In my most recent post, I talked about coming to terms with my inner slut and learning to love her and take care of her. Part of this growth process brought me to this life event, something I certainly never saw coming…
Apparently, it’s National Poetry Month.
I scribbled this poem out while testing a new fountain pen this afternoon. Enjoy 🙂
before we were, there was still an us
after what is you and I has gone to dust
the force that creates us will remain
forever chasing the starlight from which we came
Last year, something happened to me that shook me to my core.
I was slut-shamed.
Someone I loved and trusted took my sexuality and my enjoyment of lots of sex, lots of kinky sex, to be perfectly clear, and used that to hurt me.
And it was such a mind-blowing thing that I didn’t even realize what had happened until later, after the conversation was over, after I’d had a chance to cool down and think about it.
That person and I don’t talk anymore, if you’re curious.
But, as these things do, the event brought out a whole host of other feelings, stuff I’ve been spending the last year processing, especially as I’ve moved further into a Ds relationship and started to explore a few of my other kinks, namely, group and public play.
Almost two years ago, I met my partner N. I didn’t realize it was to be a life-changing meeting. In fact, he and I both meant to keep the relationship casual. He was leaving for Japan within a year. I was not looking for another partner. But, he was (and still is) into rope in a big way. So, after a highly successful first date that included a hot make-out session behind the Bipartisan Cafe, we agreed to a vanilla play date to see how our chemistry was.
It was hot. We fit like hand in glove. I knew I wanted more. So did he. So we set another date, this time for a scene.
Before this, I cheerfully labeled myself as “vanilla with sprinkles”, a term I’ve happily stolen from a former partner of mine. Mostly vanilla, vaguely interested in “the weird stuff” but not enough to build a lifestyle out of it. Jas has always had kink relationships, but it wasn’t something I ever understood, or wanted for myself.
I think I was ashamed.
I didn’t want to feel submissive. I didn’t want to feel dominant. I knew I liked hurting certain partners and seeing their skin bloom purple after a particularly hard bite. But it wasn’t who I was. I thought.
I knew I liked it when Jas spanked me and when we had very rough sex. I knew I liked some role-playing. I knew I liked to be in charge sometimes. I knew sometimes, I wanted someone to be completely in charge of me. But I was unwilling to admit how much it had grabbed my interest.
And I don’t need to go into the gory details here, but that first scene with N was incredible. I still don’t have the words for the feelings we tapped into. I knew, then, that I had a fully submissive side, and I needed to learn about that part of me and how it fit into my life. We likened it, later, to lightning. It was electric and life-changing.
Excited and happy, I told some people about this experience, and how I wanted more. Some people were really happy for me. Some were not.
And, long story short, I got shamed more than once for opening the closet door on this hidden side of myself.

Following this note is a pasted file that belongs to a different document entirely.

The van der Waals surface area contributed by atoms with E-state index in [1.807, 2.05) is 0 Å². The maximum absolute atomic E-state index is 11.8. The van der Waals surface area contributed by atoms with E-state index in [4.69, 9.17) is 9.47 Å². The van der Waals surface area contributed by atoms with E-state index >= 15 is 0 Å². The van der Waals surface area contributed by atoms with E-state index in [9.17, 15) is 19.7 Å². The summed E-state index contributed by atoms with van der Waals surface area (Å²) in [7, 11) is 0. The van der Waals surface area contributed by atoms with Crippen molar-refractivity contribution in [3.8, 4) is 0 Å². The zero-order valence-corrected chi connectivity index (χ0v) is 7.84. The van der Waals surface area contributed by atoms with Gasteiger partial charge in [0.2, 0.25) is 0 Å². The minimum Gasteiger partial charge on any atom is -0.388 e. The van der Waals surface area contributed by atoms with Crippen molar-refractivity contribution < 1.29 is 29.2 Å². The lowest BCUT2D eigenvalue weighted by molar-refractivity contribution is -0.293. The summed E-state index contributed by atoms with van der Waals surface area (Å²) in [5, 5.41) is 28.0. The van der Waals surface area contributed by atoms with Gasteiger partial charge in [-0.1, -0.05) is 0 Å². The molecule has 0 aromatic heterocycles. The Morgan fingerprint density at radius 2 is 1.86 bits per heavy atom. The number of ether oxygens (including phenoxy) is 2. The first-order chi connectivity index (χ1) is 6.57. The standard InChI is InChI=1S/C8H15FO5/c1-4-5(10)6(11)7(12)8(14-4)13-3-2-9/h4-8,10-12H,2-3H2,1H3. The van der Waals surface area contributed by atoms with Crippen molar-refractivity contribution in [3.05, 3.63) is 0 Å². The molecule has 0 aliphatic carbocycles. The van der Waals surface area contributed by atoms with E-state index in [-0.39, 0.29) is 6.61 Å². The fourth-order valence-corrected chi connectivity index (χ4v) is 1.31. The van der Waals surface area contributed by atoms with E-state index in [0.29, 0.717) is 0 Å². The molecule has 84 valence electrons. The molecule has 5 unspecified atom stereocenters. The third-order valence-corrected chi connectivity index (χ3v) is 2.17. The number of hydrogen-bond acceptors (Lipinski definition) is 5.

Sex and shame are something I’ve seen go hand-in-hand since I was little. My mom was raised very conservative evangelical Christian. My dad was raised during the Great Depression and carried the Puritan mores of the time. When I first realized that touching myself down there felt really good, I was about eight. Not knowing any shame, yet, I was in the living room, and my dad saw me. He told me I was filthy and dirty and that what I was doing was disgusting and made me wash my hands with strong soap. I never masturbated again until I was 16 or so, and it took years to not feel guilty every time I made myself cum. The first time I had sex, I was 14, and of course my parents found out. Again, I was dirty and shameful and disgusting and they would never stop being disappointed in me. t’s not even go into me liking girls just as much as I like boys…
So, I learned to feel guilty and ashamed when I wanted something sexual. And that was before Jas and I started attending church regularly… Church would serve to compound those feelings. Kink was wrong. Being queer was wrong. And having enough love for many partners was very, very wrong.
I’ve been incredibly lucky this past year to have so much support as I’ve explored my slutty side, my kinky side, this person who was hiding inside me. Later, when we realized we couldn’t actually keep things casual, N collared me. And I knew deep in my core that it wasn’t him choosing me that made me strong; he had chosen me because I was already strong. When I traveled to see him in Tokyo at the beginning of this year, he put a ring on my finger. Collared submissive; cherished wife. Jason’s other partner was there with us, filming, and Jason, left in Portland with the kids, lost a whole night’s sleep because of nerves and because of happiness.
And I know neither of my men chose me in spite of my slutty ways, but because of them. Because I’m learning to love the woman who loves to be beaten. Who loves group sex at the swinger club downtown. Who loves to fuck both men and women, sometimes at the same time. Even knowing this, deep in my core, I will often ask both of them, “are you sure you are ok with this person I am? are you really sure??” because I am holding my breath, waiting for the judgement. Waiting for them to decide, like other partners have, that the idea of me being a slut is only hot in theory and is actually not ok in practice.
Speaking of that swinger’s club, I’ve met some wonderfully open people there. Beautiful souls who love sex as much as I do, who have overcome their own hurdles about their sexuality, and who are proud of the lifestyle they live. Seeing their open, hedonistic joy in the pleasure their body can feel has helped me tremendously as I’ve figured out the simple fact that I’m a slut, one that’s kinky as fuck, actually.
And I’m ok with that. Finally.
PS: I want to write more about all of this, but I think I will do that in later posts. There’s a lot there to unpack.